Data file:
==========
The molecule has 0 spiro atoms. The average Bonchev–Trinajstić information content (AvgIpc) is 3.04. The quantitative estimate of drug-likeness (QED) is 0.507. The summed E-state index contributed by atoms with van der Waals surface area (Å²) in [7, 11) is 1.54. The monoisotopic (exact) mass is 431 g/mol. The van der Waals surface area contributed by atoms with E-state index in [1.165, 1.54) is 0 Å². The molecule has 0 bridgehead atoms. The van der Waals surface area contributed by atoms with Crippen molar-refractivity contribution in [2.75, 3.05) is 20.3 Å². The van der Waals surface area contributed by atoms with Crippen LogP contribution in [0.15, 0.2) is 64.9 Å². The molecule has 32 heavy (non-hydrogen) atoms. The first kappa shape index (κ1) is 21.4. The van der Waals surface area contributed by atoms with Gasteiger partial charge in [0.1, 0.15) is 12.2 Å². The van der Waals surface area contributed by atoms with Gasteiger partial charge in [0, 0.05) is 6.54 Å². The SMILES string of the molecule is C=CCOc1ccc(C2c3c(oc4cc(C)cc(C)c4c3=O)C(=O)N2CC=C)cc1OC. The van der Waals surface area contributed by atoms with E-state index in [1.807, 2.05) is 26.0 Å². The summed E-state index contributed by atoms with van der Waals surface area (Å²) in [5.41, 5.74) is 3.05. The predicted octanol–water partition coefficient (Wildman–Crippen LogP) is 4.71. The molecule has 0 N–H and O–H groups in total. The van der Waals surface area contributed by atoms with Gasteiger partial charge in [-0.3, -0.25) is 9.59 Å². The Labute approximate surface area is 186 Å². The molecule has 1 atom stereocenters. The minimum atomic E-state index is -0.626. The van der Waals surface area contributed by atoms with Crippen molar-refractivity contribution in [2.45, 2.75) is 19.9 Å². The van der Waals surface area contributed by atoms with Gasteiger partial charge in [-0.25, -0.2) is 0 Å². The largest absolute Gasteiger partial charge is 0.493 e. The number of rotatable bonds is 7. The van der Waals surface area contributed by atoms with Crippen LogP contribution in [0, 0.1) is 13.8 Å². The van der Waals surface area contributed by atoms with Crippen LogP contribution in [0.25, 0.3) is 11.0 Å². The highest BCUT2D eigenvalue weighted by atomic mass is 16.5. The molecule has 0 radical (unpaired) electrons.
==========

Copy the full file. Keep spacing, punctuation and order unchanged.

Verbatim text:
The molecule has 0 spiro atoms. The average Bonchev–Trinajstić information content (AvgIpc) is 3.04. The quantitative estimate of drug-likeness (QED) is 0.507. The summed E-state index contributed by atoms with van der Waals surface area (Å²) in [7, 11) is 1.54. The monoisotopic (exact) mass is 431 g/mol. The van der Waals surface area contributed by atoms with E-state index in [1.165, 1.54) is 0 Å². The molecule has 0 bridgehead atoms. The van der Waals surface area contributed by atoms with Crippen molar-refractivity contribution in [2.75, 3.05) is 20.3 Å². The van der Waals surface area contributed by atoms with Crippen LogP contribution in [0.15, 0.2) is 64.9 Å². The molecule has 32 heavy (non-hydrogen) atoms. The first kappa shape index (κ1) is 21.4. The van der Waals surface area contributed by atoms with Gasteiger partial charge in [0.1, 0.15) is 12.2 Å². The van der Waals surface area contributed by atoms with Gasteiger partial charge in [0, 0.05) is 6.54 Å². The SMILES string of the molecule is C=CCOc1ccc(C2c3c(oc4cc(C)cc(C)c4c3=O)C(=O)N2CC=C)cc1OC. The van der Waals surface area contributed by atoms with E-state index in [1.807, 2.05) is 26.0 Å². The summed E-state index contributed by atoms with van der Waals surface area (Å²) in [5.41, 5.74) is 3.05. The predicted octanol–water partition coefficient (Wildman–Crippen LogP) is 4.71. The molecule has 0 N–H and O–H groups in total. The van der Waals surface area contributed by atoms with Gasteiger partial charge in [-0.3, -0.25) is 9.59 Å². The Labute approximate surface area is 186 Å². The molecule has 1 atom stereocenters. The minimum atomic E-state index is -0.626. The van der Waals surface area contributed by atoms with Crippen molar-refractivity contribution in [2.45, 2.75) is 19.9 Å². The van der Waals surface area contributed by atoms with Gasteiger partial charge in [-0.25, -0.2) is 0 Å². The largest absolute Gasteiger partial charge is 0.493 e. The number of rotatable bonds is 7. The van der Waals surface area contributed by atoms with Crippen LogP contribution in [0, 0.1) is 13.8 Å². The van der Waals surface area contributed by atoms with Crippen LogP contribution in [0.25, 0.3) is 11.0 Å². The highest BCUT2D eigenvalue weighted by atomic mass is 16.5. The molecule has 0 radical (unpaired) electrons.